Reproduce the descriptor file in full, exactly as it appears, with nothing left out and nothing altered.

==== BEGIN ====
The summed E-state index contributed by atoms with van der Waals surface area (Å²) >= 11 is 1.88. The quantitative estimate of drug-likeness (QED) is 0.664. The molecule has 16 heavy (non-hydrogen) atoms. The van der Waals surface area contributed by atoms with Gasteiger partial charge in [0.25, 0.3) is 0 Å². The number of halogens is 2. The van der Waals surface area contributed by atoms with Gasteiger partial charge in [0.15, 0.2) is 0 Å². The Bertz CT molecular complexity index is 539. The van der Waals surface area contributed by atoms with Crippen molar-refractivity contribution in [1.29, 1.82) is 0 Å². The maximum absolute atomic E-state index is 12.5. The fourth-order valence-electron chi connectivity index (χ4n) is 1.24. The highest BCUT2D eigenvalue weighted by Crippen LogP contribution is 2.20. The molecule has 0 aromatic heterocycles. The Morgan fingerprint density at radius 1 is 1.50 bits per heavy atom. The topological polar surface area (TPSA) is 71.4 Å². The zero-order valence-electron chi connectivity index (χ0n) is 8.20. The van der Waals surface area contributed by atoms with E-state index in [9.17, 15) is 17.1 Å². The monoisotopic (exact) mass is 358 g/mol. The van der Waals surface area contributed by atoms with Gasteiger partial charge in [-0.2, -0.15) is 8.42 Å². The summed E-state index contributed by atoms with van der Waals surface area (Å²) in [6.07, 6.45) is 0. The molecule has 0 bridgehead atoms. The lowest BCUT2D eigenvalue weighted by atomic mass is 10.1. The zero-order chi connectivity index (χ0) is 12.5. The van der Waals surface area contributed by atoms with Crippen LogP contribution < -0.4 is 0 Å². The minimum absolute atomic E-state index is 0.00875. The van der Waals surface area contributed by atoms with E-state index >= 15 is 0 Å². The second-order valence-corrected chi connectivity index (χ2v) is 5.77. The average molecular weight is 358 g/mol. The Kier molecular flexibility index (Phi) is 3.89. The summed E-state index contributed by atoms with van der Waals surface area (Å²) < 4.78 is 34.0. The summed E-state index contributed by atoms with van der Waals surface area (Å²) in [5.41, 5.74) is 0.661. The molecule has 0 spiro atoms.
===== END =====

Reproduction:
The summed E-state index contributed by atoms with van der Waals surface area (Å²) >= 11 is 1.88. The quantitative estimate of drug-likeness (QED) is 0.664. The molecule has 16 heavy (non-hydrogen) atoms. The van der Waals surface area contributed by atoms with Gasteiger partial charge in [0.25, 0.3) is 0 Å². The number of halogens is 2. The van der Waals surface area contributed by atoms with Gasteiger partial charge in [0.15, 0.2) is 0 Å². The Bertz CT molecular complexity index is 539. The van der Waals surface area contributed by atoms with Crippen molar-refractivity contribution in [1.29, 1.82) is 0 Å². The maximum absolute atomic E-state index is 12.5. The fourth-order valence-electron chi connectivity index (χ4n) is 1.24. The highest BCUT2D eigenvalue weighted by Crippen LogP contribution is 2.20. The molecule has 0 aromatic heterocycles. The Morgan fingerprint density at radius 1 is 1.50 bits per heavy atom. The topological polar surface area (TPSA) is 71.4 Å². The zero-order valence-electron chi connectivity index (χ0n) is 8.20. The van der Waals surface area contributed by atoms with E-state index in [9.17, 15) is 17.1 Å². The monoisotopic (exact) mass is 358 g/mol. The van der Waals surface area contributed by atoms with Gasteiger partial charge in [-0.2, -0.15) is 8.42 Å². The summed E-state index contributed by atoms with van der Waals surface area (Å²) in [6.07, 6.45) is 0. The molecule has 0 bridgehead atoms. The lowest BCUT2D eigenvalue weighted by atomic mass is 10.1. The zero-order chi connectivity index (χ0) is 12.5. The van der Waals surface area contributed by atoms with Crippen LogP contribution < -0.4 is 0 Å². The minimum absolute atomic E-state index is 0.00875. The van der Waals surface area contributed by atoms with E-state index >= 15 is 0 Å². The second-order valence-corrected chi connectivity index (χ2v) is 5.77. The average molecular weight is 358 g/mol. The Kier molecular flexibility index (Phi) is 3.89. The summed E-state index contributed by atoms with van der Waals surface area (Å²) < 4.78 is 34.0. The summed E-state index contributed by atoms with van der Waals surface area (Å²) in [5.41, 5.74) is 0.661. The molecule has 0 spiro atoms.